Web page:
Did the end of last year leave you feeling a little burned out, knitting-wise? Check out my strategy for getting back into the knitting swing of things!
I wonder if this happened to you…
In the waning weeks of last year, you were working super-hard on a variety of knitting goals. They might have been for charity. Or maybe they were gift knitting. Or maybe they were a bit of both.
You pushed hard to get it done. You hit your deadlines (or maybe you didn’t…). At any rate, you finished your projects as the year was ending. Or perhaps as the new year was dawning.
At the time, you felt a rush of achievement. Maybe it wasn’t exactly what you planned, or maybe you didn’t quite hit the deadlines as you’d hoped. No matter. Your projects were *done*.
And now we’re about halfway through January. And you’ve barely touched your needles. You have no idea what projects you’re going to do next. You’re not feeling much of a sense of direction or accomplishment.
What to do now?
My New Year’s Struggle
In case you’re wondering… the preceding paragraphs have absolutely described me!
During one December, I was working hard to finish primarily gift knitting, with a little charity knitting thrown in. On December 29, I finished the last of my knitting goals.
On the 30th, I did start a new project because one of my earlier projects didn’t turn out quite as I’d hoped. So I decided to try again.
Surprisingly, early on the 1st, I finished the project, a cowl for my mom. (I was on my way back from Michigan to our home in Oklahoma, and I had a lot of road trip time!)
And then… I had no idea what to do. I half-heartedly started knitting something with a yarn left over from one of my gift knits. But my heart wasn’t really in it. I was knitting just because I needed to knit while sitting in a car!
Once we were home, and the dust had well and truly settled from the preceding year, I had no idea what to do next.
A New Year’s Epiphany
Later that week, still wondering what I’d knit next, I remembered a little something.
Hey Nicole, you wrote a book about Knitting for Charity. With planning printables. Maybe, I don’t know… you could use what you created?
If you’re laughing at me right now… it’s okay. I deserve it!
Out came two of my printables — my Preliminary Charity Knitting Planner and my Charity Knitting Checklist. And then I got to work.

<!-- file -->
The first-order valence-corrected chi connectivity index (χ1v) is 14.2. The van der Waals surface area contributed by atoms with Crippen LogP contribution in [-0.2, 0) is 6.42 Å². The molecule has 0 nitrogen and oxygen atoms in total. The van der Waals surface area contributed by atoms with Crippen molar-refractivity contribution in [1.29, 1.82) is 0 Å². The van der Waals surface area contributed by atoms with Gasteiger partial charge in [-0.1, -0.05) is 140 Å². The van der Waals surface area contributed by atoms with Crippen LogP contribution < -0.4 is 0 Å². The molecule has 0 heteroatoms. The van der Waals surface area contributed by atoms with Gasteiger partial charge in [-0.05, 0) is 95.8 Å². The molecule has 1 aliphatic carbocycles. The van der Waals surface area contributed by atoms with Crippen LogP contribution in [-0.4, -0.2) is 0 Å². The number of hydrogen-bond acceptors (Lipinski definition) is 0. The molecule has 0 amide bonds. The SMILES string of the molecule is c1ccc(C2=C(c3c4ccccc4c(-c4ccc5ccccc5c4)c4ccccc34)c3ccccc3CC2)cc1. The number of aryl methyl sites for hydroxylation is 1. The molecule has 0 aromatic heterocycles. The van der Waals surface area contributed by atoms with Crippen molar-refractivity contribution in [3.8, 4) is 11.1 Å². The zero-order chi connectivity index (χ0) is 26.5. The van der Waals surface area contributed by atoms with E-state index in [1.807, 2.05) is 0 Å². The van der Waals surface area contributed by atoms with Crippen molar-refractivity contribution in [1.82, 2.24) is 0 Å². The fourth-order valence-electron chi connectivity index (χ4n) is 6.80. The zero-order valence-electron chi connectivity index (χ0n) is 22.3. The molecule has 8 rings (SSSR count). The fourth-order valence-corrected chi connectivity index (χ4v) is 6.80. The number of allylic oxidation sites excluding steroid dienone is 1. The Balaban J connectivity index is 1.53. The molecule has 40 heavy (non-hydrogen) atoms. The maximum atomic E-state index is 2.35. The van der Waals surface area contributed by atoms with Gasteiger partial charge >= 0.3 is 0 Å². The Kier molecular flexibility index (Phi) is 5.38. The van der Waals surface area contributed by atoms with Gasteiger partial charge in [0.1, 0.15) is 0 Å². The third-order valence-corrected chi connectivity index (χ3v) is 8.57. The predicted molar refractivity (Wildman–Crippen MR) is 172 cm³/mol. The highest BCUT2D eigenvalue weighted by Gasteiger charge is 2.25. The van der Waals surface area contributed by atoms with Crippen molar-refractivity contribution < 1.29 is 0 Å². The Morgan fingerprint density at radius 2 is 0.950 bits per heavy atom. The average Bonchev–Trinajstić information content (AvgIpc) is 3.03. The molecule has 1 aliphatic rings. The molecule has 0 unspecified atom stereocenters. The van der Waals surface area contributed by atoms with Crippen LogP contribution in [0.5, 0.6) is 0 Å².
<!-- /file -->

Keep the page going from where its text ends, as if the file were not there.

I spent some time thinking about who I wanted to impact, and with what, during 2018. Current events had hit me hard during 2017, I realized. And I knew I wanted to help those who were hurt last year.
So on my Preliminary Charity Knitting Planner, I wrote the causes/people I wanted to support: Native Americans, homeless people, domestic violence/sexual assault survivors, and refugees.
I also made a list of my favorite project types, also on the PCKP: baby hats, adult hats (maybe I should’ve just written “hats”!), fingerless mitts, socks, and cowls.
Eventually I went back and filled in the blanks. At the time I made this, I still needed to find my favorite patterns for those project types. I also still had to decide what specific charity(ies) I would support with each recipient/cause.
More Planning: a Project Checklist
Once I finished this, I sat down with my Charity Knitting Checklist to decide what I’d work on first.
Although it’s called “Charity Knitting Checklist,” I use it for all my knitting. So the first thing on my list was what I called an “Elena Doll.” That’s a doll that my younger daughter, Elena, wanted me to knit for her.
Second on the list was socks. I found a tube sock knitting pattern that I want to try out. I promised a friend who just started a new job that I would make her a pair of socks. This seems like an ideal way to combine the two.
Third was my husband’s sweater. (Which I did finally finish… well over a year later. Ha!)
Finally, I decided that for my first bit of charity knitting that year, I wanted to knit hats for Native Americans. I hadn’t knitted adult hats in a while, and I missed it.
Getting Your Knitting Groove Back
If a new year has you struggling to get your knitting groove back, I hope reading my action plan helped you! Let me sum up here some steps you can take to make this work for you, too.
- Decide who you want to knit for.
- Decide what you want to knit.
- Figure out your first steps.
It’s best to do this all on paper. If you have my eBook Knitting for Charity, One Stitch at a Time, I think you’ll find the printables I’ve mentioned here — the Preliminary Charity Knitting Planner and the Charity Knitting Checklist — very helpful.
Why paper? Because science backs it up: when you commit plans to paper, you’re more likely to follow through on them. If you’ve struggled to knit what you wanted to in years past, I encourage you to give this a try.
From my own experience, I’ve learned that when I don’t use paper, I make myself crazy. I try to hold everything in my head, and then I’m shocked and dismayed when it leaks out. And I don’t do what I wanted or needed or hoped.
(I hope you’re reading the italics in sarcastic font, because that’s how I meant it.)
Even without my eBook, you can of course write your plans on plain paper. The important thing is to get it out of your head and onto something that you can look at, to remind you of your goals and aspirations. It can be on your phone or computer or tablet, if you like. Whatever works best for you!
Feel free to share below: have you ever had trouble getting back into knitting after the year ended? How did you handle it?
Are you ready to get your charity knitting in gear? Click here to find out about my eBook Knitting for Charity, One Stitch at a TIme!